What is Big Data?
By Ganapathi Devappa
We have been hearing a lot about Big Data. When I tell people that we provide Big Data solutions, lot of them ask me what is this Big Data? Though every one has some notion of what it is they are not really sure. Here I try to explain what is really meant by Big Data, though there is no clear definition and there are lot of blogs and books on the subject.
Big Data Origins
Universe has been accumulating data since its origin (Not sure if there was such a point as origin). Even before life came on earth, earth has been accumulating data in its many layers of rocks and soil. After life came on earth, further data was created through fossils and lot of data was destroyed through consumption. Human beings have been accumulating data in written form for thousands of years. This can be seen in many libraries and museums around the world.
Digital Data has been around since the computers came into existence. In this blog and in big data terminology in general, I will refer to digital data as simply data.
Initially the creation of digital data was limited due to the time it took to create the data and also number of people who were producing the data. But in the last few years, the time it took to create the data has reduced drastically. There are even instruments called sensors that can produce data even when not attended by a human being and that too at rates of many times per second. So the number of data creators has increased many folds. People are also producing data for more hours in a day, even when they are not in the office, when they are commuting and on weekends.
This has lead to the proliferation of data and is now being referred to as Big Data. Big data is supposed to have three main characteristics.
Variety of data
Initially there was only file data. Then came the spreadsheets which are being used even today. Advent of relational databases and client server systems created a revolution in data usage and growth of transactional data. There isn’t probably an organization in the world who don’t use a relational database to store their transaction data. Growth of transaction data lead to data warehouses and Storage Area Networks to store this data. This was all structured data. With the widespread use of the internet, lot of unstructured data started getting produced and lead to the proliferation of variety of data. There are now images, audio, video, blog entries, comments, technical solutions, commentaries, log files etc.
Volume of data
As variety of data increased, so did the volume of data. As mentioned earlier, the barriers for creation of digital data reduced and new avenues of creating data like mobiles, tablets, sensors have proliferated. This has lead to massive increase in the volume of data. Data on the internet was about 8 exabytes in 2008 and 150 exabytes in 2011. It reached mind boggling 670 exabytes at the end of 2013.
Velocity of data
Velocity refers to the rate of growth of data. Internet is growing at more than 30% by year. As number of internet users is increasing by thousands per day, the data consumption and creation are also increasing. Global presence, sensor data, increased digitization and increase in the number of data points collected are causing organizations to see massive rate of growth of data.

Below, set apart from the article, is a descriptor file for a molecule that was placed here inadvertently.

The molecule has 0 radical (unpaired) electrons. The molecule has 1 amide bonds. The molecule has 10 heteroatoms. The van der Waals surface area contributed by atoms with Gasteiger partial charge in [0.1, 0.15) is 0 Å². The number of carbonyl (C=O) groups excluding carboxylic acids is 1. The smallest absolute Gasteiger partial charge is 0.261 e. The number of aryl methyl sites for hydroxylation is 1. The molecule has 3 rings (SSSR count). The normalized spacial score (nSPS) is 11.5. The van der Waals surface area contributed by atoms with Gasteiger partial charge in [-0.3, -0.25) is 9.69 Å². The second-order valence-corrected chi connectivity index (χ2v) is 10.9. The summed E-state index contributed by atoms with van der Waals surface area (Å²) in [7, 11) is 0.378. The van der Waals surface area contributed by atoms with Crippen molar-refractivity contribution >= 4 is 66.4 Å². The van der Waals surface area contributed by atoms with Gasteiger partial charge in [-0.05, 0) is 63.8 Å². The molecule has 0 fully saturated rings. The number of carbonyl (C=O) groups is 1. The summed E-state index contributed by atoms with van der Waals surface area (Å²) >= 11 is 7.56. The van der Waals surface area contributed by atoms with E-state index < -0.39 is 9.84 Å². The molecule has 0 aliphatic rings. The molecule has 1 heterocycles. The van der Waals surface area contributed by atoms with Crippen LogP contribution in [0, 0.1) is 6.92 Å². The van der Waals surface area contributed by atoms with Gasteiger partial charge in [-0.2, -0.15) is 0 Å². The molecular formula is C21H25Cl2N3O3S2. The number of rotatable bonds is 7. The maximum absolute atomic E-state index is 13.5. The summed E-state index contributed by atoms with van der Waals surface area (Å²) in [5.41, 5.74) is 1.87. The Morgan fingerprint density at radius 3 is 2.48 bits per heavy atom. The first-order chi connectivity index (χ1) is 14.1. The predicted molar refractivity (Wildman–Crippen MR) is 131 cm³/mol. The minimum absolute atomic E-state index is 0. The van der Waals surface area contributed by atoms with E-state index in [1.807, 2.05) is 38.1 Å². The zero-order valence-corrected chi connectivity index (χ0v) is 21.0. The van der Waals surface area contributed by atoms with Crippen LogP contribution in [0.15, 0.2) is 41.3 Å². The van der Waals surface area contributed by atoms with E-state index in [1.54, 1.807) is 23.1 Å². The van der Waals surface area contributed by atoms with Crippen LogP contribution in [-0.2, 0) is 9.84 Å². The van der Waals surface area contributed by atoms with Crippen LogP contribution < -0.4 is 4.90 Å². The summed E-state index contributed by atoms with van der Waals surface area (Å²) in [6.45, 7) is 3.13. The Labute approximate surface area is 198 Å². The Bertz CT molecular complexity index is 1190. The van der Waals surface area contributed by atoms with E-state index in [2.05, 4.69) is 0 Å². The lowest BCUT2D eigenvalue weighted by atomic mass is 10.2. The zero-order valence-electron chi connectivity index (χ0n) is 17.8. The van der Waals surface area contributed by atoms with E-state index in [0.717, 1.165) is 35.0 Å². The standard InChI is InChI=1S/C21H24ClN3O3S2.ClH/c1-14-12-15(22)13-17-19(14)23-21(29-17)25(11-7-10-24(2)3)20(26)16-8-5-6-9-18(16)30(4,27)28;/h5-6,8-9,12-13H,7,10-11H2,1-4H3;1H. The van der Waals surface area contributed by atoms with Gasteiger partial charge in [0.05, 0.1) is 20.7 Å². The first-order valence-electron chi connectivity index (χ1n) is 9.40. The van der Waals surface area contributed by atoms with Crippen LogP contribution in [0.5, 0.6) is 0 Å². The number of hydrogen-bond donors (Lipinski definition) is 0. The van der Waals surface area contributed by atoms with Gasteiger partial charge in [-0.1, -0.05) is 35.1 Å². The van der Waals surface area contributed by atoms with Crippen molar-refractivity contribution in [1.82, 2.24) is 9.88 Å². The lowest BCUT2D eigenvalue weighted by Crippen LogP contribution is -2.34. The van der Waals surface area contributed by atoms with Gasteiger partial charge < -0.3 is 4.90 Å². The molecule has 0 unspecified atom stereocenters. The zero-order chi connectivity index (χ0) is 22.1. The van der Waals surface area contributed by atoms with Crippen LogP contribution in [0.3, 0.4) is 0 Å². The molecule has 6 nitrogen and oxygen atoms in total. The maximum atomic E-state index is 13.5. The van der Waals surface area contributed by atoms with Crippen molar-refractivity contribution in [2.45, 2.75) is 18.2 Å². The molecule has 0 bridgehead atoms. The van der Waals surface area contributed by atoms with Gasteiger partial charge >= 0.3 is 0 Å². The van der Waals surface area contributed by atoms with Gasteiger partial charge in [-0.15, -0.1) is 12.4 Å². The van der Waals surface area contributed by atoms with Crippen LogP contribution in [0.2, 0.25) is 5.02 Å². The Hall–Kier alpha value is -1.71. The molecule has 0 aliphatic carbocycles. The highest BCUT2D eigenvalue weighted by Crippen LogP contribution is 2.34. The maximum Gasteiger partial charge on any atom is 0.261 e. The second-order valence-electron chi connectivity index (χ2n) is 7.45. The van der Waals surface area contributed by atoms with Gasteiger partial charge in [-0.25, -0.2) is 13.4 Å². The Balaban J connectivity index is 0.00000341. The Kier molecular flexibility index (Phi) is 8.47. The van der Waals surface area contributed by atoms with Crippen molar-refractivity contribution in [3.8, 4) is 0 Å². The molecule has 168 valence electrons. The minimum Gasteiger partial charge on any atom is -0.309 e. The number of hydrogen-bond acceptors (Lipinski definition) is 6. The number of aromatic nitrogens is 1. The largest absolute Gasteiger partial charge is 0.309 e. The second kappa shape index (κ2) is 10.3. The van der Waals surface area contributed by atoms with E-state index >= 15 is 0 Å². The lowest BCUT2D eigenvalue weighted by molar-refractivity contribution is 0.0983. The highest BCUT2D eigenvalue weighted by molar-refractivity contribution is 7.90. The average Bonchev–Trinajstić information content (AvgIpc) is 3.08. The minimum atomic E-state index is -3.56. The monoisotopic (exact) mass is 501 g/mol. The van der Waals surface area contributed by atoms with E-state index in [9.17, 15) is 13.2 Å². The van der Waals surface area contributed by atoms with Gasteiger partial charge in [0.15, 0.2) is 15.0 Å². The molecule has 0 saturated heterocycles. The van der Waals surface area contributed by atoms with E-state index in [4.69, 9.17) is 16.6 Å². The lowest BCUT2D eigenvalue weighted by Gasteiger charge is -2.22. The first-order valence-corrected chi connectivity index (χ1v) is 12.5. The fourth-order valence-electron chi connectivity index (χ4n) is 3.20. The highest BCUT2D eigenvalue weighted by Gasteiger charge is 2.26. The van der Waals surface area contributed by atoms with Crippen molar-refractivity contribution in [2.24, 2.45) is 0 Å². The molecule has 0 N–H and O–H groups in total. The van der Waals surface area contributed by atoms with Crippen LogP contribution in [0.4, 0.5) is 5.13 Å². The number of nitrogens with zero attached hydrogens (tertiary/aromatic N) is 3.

Even the data at organization levels are increasing very fast. If there are 100 instruments measuring data at one second sample interval and collecting 1K of data per second will produce more than 3TB of data per year. With the global presence of organizations, if there are 100 centers like above, the organization will have to handle 300 TB of data per year.
Cost of Data Management
With the increase in the volume of data, cost of managing data is also increasing. Though the cost per Terabyte of data has reduced with the drop in the cost of hardware, it is still becoming prohibitive for large organizations. Organizations that used to spend $40 to $50 thousand per Gigabyte of data are probably spending about $50000 per Terabyte of data now. New paradigms of handling big data are tending to reduce this cost even further to less than $5000 per Terabyte.
To conclude, Big Data includes both the structured data like spreadsheets and relational data bases, sensor data to unstructured data like blogs, program logs, images, video and audio. This data is growing at an unprecedented rate and organizations need to gear up to use this data for their advantage. Organizations also have to think about reducing the cost of data management.
Here are some terms for the data sizes relevant to Big Data:
|Gigabyte (GB)||1024 MB|
|Terabyte (TB)||1024 GB|
|Petabyte (PB)||1024 TB|
|Exabyte (EB)||1024 PB|
|Zettabyte (ZB)||1024 EB|
too BIG to IGNORE – book by Phil Simon
Big Data Big Analytics – book by Michael Minelli,Michele Chambers and Ambiga Dhiraj
About the Author:
Ganapathi is an expert in data and databases. He has been managing database projects for many years and now is consulting clients on Big Data implementations. He is a Cloudera certified Hadoop administrator and also a Sybase certified database administrator. He has worked with clients in US, UK, Australia, Japan and India on many large projects. He has helped in implementing large database projects in Sybase, Oracle, Informix, DB2, MySQL and recently SAPHANA. He has been using big data technologies like Apache Hadoop and SAP HANA and has been providing strategies for dealing with large databases and performance issues. He is based out of Bangalore, India.